Before that, Metzger worked at the Chelmsford Independent, The Arlington Advocate, the Somerville Journal and the Cambridge Chronicle, weekly community newspapers that cover an array of local topics. Metzger graduated from UMass Boston in 2006. In addition to his written journalism, Metzger produced a work of illustrated journalism about Gov. Charlie Baker’s record regarding the MBTA. He lives in Somerville and commutes mainly by bicycle.

About Andy Metzger

Andy Metzger joined CommonWealth Magazine as a reporter in January 2019. He has covered news in Massachusetts since 2007. For more than six years starting in May 2012 he wrote about state politics and government for the State House News Service.  At the News Service, he followed three criminal trials from opening statements to verdicts, tracked bills through the flumes and eddies of the Legislature, and sounded out the governor’s point of view on a host of issues – from the proposed Olympics bid to federal politics.

Before that, Metzger worked at the Chelmsford Independent, The Arlington Advocate, the Somerville Journal and the Cambridge Chronicle, weekly community newspapers that cover an array of local topics. Metzger graduated from UMass Boston in 2006. In addition to his written journalism, Metzger produced a work of illustrated journalism about Gov. Charlie Baker’s record regarding the MBTA. He lives in Somerville and commutes mainly by bicycle.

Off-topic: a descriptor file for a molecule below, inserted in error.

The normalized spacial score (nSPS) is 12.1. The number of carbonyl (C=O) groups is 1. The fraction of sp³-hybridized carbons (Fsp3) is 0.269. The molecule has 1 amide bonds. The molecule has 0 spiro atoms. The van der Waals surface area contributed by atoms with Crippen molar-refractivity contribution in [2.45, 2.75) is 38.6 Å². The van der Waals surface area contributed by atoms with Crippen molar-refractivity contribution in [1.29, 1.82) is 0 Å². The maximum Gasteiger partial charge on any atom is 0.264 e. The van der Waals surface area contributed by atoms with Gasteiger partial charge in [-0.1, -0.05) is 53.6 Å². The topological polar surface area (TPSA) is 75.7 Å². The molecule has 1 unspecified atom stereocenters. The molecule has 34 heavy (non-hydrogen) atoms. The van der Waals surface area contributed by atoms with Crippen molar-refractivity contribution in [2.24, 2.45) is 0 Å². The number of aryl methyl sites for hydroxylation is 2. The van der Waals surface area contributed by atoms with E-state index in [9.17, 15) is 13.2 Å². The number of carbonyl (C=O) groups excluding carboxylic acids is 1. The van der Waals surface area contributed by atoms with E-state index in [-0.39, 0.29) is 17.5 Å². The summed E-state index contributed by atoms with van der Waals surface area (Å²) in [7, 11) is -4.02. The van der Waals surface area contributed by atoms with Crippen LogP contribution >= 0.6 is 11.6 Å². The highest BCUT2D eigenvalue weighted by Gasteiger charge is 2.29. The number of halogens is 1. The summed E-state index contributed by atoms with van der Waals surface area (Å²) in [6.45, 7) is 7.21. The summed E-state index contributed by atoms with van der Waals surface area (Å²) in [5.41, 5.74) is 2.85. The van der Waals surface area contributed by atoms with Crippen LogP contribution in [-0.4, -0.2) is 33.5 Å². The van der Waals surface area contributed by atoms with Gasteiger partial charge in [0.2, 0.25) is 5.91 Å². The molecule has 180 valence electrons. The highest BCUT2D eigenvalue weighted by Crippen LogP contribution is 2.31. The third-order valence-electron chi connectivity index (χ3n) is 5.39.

Ortiz was flown to Boston on Monday to be treated at Massachusetts General Hospital, where he is under the care of Dr. David King, and still upbeat, according to his daughter, Alexandria Ortiz. Ortiz’s wife, Tiffany Ortiz, also thanked the medical staff at Abel González Clinic in the Dominican Republic where Ortiz underwent six hours of surgery, stabilizing the 43-year-old before his transfer to Boston.

The medical story has been a good one so far, and fans are no doubt anxious to hear directly from the retired ballplayer once he feels healthy and comfortable enough to do that. The criminal justice story, however, has had some worrying aspects at this early stage.